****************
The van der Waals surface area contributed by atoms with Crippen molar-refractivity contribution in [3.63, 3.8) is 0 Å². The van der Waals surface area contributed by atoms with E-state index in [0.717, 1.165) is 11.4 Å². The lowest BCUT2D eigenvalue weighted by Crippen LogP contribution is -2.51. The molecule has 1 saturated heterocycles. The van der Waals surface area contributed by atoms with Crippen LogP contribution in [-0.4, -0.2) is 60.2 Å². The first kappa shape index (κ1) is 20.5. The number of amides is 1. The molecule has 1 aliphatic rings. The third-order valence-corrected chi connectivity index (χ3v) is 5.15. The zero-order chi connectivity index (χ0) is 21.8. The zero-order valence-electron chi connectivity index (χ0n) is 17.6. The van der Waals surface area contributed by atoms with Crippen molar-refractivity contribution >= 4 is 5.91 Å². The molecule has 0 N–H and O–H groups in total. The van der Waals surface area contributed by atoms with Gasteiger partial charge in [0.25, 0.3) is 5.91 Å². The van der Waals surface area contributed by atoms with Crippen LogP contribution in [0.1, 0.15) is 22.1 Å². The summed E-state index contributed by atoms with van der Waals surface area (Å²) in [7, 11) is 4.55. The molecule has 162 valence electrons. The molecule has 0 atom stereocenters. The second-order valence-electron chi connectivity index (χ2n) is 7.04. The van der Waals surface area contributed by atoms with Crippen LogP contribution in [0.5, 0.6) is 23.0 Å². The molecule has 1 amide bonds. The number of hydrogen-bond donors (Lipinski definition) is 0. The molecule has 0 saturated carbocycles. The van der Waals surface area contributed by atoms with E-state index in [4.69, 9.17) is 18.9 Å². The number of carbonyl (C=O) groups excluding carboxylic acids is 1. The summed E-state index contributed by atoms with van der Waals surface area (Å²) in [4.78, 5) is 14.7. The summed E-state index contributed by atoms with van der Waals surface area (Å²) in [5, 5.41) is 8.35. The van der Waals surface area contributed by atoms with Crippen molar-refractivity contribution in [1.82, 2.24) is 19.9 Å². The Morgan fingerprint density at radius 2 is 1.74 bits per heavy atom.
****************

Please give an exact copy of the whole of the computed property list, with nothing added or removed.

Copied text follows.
The van der Waals surface area contributed by atoms with Crippen molar-refractivity contribution in [3.63, 3.8) is 0 Å². The van der Waals surface area contributed by atoms with E-state index in [0.717, 1.165) is 11.4 Å². The lowest BCUT2D eigenvalue weighted by Crippen LogP contribution is -2.51. The molecule has 1 saturated heterocycles. The van der Waals surface area contributed by atoms with Crippen LogP contribution in [-0.4, -0.2) is 60.2 Å². The first kappa shape index (κ1) is 20.5. The number of amides is 1. The molecule has 1 aliphatic rings. The third-order valence-corrected chi connectivity index (χ3v) is 5.15. The zero-order chi connectivity index (χ0) is 21.8. The zero-order valence-electron chi connectivity index (χ0n) is 17.6. The van der Waals surface area contributed by atoms with Crippen molar-refractivity contribution >= 4 is 5.91 Å². The molecule has 0 N–H and O–H groups in total. The van der Waals surface area contributed by atoms with Gasteiger partial charge in [0.25, 0.3) is 5.91 Å². The van der Waals surface area contributed by atoms with Crippen LogP contribution in [0.1, 0.15) is 22.1 Å². The summed E-state index contributed by atoms with van der Waals surface area (Å²) in [7, 11) is 4.55. The molecule has 162 valence electrons. The molecule has 0 atom stereocenters. The second-order valence-electron chi connectivity index (χ2n) is 7.04. The van der Waals surface area contributed by atoms with Crippen LogP contribution in [0.5, 0.6) is 23.0 Å². The molecule has 1 amide bonds. The number of hydrogen-bond donors (Lipinski definition) is 0. The molecule has 0 saturated carbocycles. The van der Waals surface area contributed by atoms with E-state index in [4.69, 9.17) is 18.9 Å². The number of carbonyl (C=O) groups excluding carboxylic acids is 1. The summed E-state index contributed by atoms with van der Waals surface area (Å²) in [4.78, 5) is 14.7. The summed E-state index contributed by atoms with van der Waals surface area (Å²) in [5, 5.41) is 8.35. The van der Waals surface area contributed by atoms with Crippen molar-refractivity contribution in [1.82, 2.24) is 19.9 Å². The Morgan fingerprint density at radius 2 is 1.74 bits per heavy atom.